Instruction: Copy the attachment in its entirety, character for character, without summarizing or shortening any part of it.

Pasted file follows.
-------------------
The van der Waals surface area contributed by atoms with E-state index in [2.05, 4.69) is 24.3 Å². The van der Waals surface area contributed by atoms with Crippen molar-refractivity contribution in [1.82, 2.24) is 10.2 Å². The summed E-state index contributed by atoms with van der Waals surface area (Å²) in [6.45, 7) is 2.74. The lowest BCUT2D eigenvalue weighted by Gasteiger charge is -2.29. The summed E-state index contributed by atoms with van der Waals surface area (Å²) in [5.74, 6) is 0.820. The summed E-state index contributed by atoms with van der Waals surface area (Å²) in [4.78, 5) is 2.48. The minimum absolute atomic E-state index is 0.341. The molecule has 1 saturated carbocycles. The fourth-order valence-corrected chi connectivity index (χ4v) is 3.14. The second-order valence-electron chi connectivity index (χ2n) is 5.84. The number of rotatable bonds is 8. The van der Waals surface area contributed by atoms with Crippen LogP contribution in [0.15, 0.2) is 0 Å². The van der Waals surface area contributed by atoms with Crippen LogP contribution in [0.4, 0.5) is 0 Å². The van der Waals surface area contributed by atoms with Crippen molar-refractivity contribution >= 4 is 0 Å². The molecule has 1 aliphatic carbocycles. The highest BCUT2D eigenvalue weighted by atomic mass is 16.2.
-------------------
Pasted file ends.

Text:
The van der Waals surface area contributed by atoms with E-state index in [2.05, 4.69) is 24.3 Å². The van der Waals surface area contributed by atoms with Crippen molar-refractivity contribution in [1.82, 2.24) is 10.2 Å². The summed E-state index contributed by atoms with van der Waals surface area (Å²) in [6.45, 7) is 2.74. The lowest BCUT2D eigenvalue weighted by Gasteiger charge is -2.29. The summed E-state index contributed by atoms with van der Waals surface area (Å²) in [5.74, 6) is 0.820. The summed E-state index contributed by atoms with van der Waals surface area (Å²) in [4.78, 5) is 2.48. The minimum absolute atomic E-state index is 0.341. The molecule has 1 saturated carbocycles. The fourth-order valence-corrected chi connectivity index (χ4v) is 3.14. The second-order valence-electron chi connectivity index (χ2n) is 5.84. The number of rotatable bonds is 8. The van der Waals surface area contributed by atoms with Crippen LogP contribution in [0.15, 0.2) is 0 Å². The van der Waals surface area contributed by atoms with Crippen LogP contribution in [0.4, 0.5) is 0 Å². The van der Waals surface area contributed by atoms with Crippen molar-refractivity contribution >= 4 is 0 Å². The molecule has 1 aliphatic carbocycles. The highest BCUT2D eigenvalue weighted by atomic mass is 16.2.